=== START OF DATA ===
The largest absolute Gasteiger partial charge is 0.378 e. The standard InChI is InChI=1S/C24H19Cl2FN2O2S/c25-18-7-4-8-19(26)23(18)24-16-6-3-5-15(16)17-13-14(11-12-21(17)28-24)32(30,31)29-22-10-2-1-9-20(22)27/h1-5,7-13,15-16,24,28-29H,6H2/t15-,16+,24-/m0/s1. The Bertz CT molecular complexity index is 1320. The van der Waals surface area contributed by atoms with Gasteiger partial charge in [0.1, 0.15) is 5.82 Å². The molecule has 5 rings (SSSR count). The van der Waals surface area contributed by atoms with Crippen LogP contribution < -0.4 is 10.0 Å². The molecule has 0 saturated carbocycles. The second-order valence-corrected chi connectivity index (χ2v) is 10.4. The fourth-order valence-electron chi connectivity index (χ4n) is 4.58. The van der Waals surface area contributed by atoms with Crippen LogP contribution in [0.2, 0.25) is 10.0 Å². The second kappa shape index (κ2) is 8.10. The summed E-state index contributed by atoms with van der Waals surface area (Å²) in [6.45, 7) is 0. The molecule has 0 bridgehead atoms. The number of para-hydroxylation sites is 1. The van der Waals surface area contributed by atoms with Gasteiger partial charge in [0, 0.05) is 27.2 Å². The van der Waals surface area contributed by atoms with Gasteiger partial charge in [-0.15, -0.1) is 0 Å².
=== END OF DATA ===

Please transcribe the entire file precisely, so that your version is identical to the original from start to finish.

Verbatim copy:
The largest absolute Gasteiger partial charge is 0.378 e. The standard InChI is InChI=1S/C24H19Cl2FN2O2S/c25-18-7-4-8-19(26)23(18)24-16-6-3-5-15(16)17-13-14(11-12-21(17)28-24)32(30,31)29-22-10-2-1-9-20(22)27/h1-5,7-13,15-16,24,28-29H,6H2/t15-,16+,24-/m0/s1. The Bertz CT molecular complexity index is 1320. The van der Waals surface area contributed by atoms with Gasteiger partial charge in [0.1, 0.15) is 5.82 Å². The molecule has 5 rings (SSSR count). The van der Waals surface area contributed by atoms with Crippen LogP contribution < -0.4 is 10.0 Å². The molecule has 0 saturated carbocycles. The second-order valence-corrected chi connectivity index (χ2v) is 10.4. The fourth-order valence-electron chi connectivity index (χ4n) is 4.58. The van der Waals surface area contributed by atoms with Crippen LogP contribution in [0.2, 0.25) is 10.0 Å². The second kappa shape index (κ2) is 8.10. The summed E-state index contributed by atoms with van der Waals surface area (Å²) in [6.45, 7) is 0. The molecule has 0 bridgehead atoms. The number of para-hydroxylation sites is 1. The van der Waals surface area contributed by atoms with Gasteiger partial charge in [0, 0.05) is 27.2 Å². The van der Waals surface area contributed by atoms with Gasteiger partial charge in [-0.15, -0.1) is 0 Å².